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Comment: Re:uh - by design? (Score 1) 160

by aitikin (#48670277) Attached to: Thunderbolt Rootkit Vector

I live in the pro audio world, almost at the bleeding edge of it I might add. What the other poster stated about sub 5ms latency is true. Get yourself an HDX system and test it out. Also, there's this, this, the entire Apollo line, and even an entry level interface that's Thunderbolt based.

IMHO, nothing will compare to using a mixer, but that's for the functionality and quality. I would never pitch a Mackie as a decent recording system, live sound, sure, but, unless you've got an Onyx, it's crap for recording (and even then, just decent). A mixer to me is something like this. My interface is a Fireface 800 and I have 0 perceived latency (so long as I'm not sending anything into the DAW for processing on my cue mix, or merely playing back from the DAW and recording new tracks). To claim something as 0 latency would be incorrect for everything, there will be latency. To claim that the conversion process adds less than X ms of latency is what we're talking about, and the Thunderbolt stuff from MOTU (not even a stellar name in the industry) is leaps and bounds beyond my Fireface (it should be, my interface is 8 years old now), clocking in at sub 1ms at the hardware itself (seen in info note in the link above), with the Fireface being a respectable 5ms at the lowest.

Long story short, if you're looking for the lowest latency and a professional setup, Thunderbolt or PCIe is king. If, as it seems from the photo you posted, you're working in a prosumer or entry level situation, than USB will suffice.

(Other sources: I work in pro audio. A number of years of experience behind the board in both live and recording environments on everything from small projects to working with the likes of Bob Mintzer. Much of my knowledge comes from the real world.)

Comment: Re:uh - by design? (Score 1) 160

by aitikin (#48664145) Attached to: Thunderbolt Rootkit Vector

So in the pro audio world you find stuff hanging out in the parking lot?

Depending on who you are. My old boss literally got a Fairchild compressor from someone's backyard. Another friend got a 2" tape machine from someone's parking lot (next to the dumpster).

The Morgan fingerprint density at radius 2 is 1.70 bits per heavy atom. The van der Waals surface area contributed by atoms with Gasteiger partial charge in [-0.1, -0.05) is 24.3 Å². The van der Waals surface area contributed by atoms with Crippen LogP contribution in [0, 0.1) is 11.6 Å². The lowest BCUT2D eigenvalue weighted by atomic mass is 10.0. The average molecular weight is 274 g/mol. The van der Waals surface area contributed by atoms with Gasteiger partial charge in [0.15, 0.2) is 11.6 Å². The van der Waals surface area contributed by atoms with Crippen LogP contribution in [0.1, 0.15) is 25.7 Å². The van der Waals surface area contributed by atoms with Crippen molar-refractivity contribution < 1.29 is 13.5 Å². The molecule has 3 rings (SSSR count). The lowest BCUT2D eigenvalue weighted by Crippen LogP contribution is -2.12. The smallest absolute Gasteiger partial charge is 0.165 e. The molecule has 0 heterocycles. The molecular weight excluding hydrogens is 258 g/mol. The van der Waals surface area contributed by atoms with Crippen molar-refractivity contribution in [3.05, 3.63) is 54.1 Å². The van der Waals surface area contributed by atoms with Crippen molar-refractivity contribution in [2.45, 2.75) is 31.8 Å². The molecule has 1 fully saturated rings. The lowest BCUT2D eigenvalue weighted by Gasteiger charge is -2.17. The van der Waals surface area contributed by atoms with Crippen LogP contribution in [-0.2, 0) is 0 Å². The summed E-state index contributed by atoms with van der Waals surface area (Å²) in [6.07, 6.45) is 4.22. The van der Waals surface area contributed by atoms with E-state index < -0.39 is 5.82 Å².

But, to the point, GP said nothing about a parking lot. "Discovering a Thunderbolt device at all..." does not mean finding it hanging out in the parking lot, it means that, the tech is oh so rare to begin with, that it's nearly impossible to find period.

Comment: Re:WTF ? (Score 1) 289

by aitikin (#48485195) Attached to: Gilbert, AZ Censors Biology Books the Old-Fashioned Way

I don't like the censorship, but would it be fair to discuss if the material is more than tangentially relevant in a biology textbook?

I admit, I haven't taken a bio course in about 25 years. I could conceive of this in a sex ed class (not that that would happen in arizona), a reproductive biology class.... a medical class, a human biology class.

Really? You don't understand how or why explanations of a biological process belongs in a college level text? REALLY?

Seriously, ALL OF YOU, keep your politics out of science. Even if Republicans bring it in, keep the politics out.

I don't understand where A SCIENTIFIC TOPIC discussing SCIENTIFIC FACT is politics.

human contraception efficacy? It's barely relevant.

Sure, human biology might be barely relevant to you, but in a discussion in an educated class (again, COLLEGE LEVEL TEXT, so I'm assuming some degree of actual education), it's extremely relevant. That'd be like someone taking a college level algebra course and never talking about permutations. It's only sensible to expect that to be discussed.